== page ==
The world is far off course from its goals in cutting greenhouse gas emissions — and research published Tuesday illustrates one of the most striking implications of this. Namely, it finds that for every five years in the present that we continue to put off strong action on climate change, the ocean could rise an additional eight inches by the year 2300 — a dramatic illustration of just how much decisions in the present will affect distant future generations.  
A report prepared for the World Bank by the Potsdam Institute for Climate Impacts Research and Climate Analytics says that in Bangladesh 40% of productive land will be lost in the southern region by the 2080s due to sea level rise. Bangladesh is already experiencing observable impacts of climate change.  


Climate Analytics’ submission to the Talanoa Dialogue summarises the latest scientific findings relating to the 1.5°C limit. It outlines what climate impacts are being experienced around the globe at the current level of warming of around 1°C, such as extreme weather events, more intense tropical cyclones, impacts on oceans systems and health. It also discusses the benefits of the 1.5°C limit in terms of avoided impacts, especially on the most vulnerable communities, and what is needed to limit warming to 1.5°C.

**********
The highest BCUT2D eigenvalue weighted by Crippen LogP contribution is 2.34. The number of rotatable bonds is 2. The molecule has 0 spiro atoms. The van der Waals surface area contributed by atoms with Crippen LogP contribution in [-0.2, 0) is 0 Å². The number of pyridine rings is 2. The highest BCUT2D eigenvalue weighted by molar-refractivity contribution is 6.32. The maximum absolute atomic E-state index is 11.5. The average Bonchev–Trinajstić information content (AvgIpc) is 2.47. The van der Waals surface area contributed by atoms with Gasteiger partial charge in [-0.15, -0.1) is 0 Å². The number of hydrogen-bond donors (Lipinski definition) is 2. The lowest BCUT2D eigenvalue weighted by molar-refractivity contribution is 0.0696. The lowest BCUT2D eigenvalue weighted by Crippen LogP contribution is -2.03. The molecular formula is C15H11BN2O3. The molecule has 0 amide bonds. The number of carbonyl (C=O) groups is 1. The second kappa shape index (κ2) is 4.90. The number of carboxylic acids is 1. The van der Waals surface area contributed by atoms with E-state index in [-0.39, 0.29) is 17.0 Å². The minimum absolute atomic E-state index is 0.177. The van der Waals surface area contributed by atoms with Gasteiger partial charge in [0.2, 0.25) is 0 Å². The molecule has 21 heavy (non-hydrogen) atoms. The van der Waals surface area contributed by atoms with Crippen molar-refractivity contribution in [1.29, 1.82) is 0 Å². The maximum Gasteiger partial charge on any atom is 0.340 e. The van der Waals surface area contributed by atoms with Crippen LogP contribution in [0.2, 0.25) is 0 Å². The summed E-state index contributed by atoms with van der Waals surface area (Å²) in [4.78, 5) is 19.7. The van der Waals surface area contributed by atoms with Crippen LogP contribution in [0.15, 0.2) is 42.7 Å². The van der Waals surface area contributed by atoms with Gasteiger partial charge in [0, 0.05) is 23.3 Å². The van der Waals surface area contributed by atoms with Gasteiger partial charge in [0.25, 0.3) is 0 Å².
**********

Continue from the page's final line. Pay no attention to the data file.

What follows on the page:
The Agricultural Model Intercomparison and Improvement Project (AgMIP) has developed novel methods for Coordinated Global and Regional Assessments (CGRA) of agriculture and food security in a changing world. The present study aims to perform a proof of concept of the CGRA to demonstrate advantages and challenges of the proposed framework. This article is part of the theme issue ‘The Paris Agreement: understanding the physical and social challenges for a warming world of 1.5°C above pre-industrial levels'.  
This study considers the impact on crop yields and yield variability in regions currently challenged by food insecurity. It assesses impacts of 1.5 °C versus 2.0 °C on yields of maize, pearl millet and sorghum in the West African Sudan Savanna using two crop models that were calibrated with common varieties from experiments in the region with management reflecting a range of typical sowing windows.  
Sea-level rise is a major consequence of climate change that will continue long after emissions of greenhouse gases have stopped. The 2015 Paris Agreement aims at reducing climate-related risks by reducing greenhouse gas emissions to net zero and limiting global-mean temperature increase. This study quantifies the effect of these constraints on global sea-level rise until 2300, including Antarctic ice-sheet instabilities.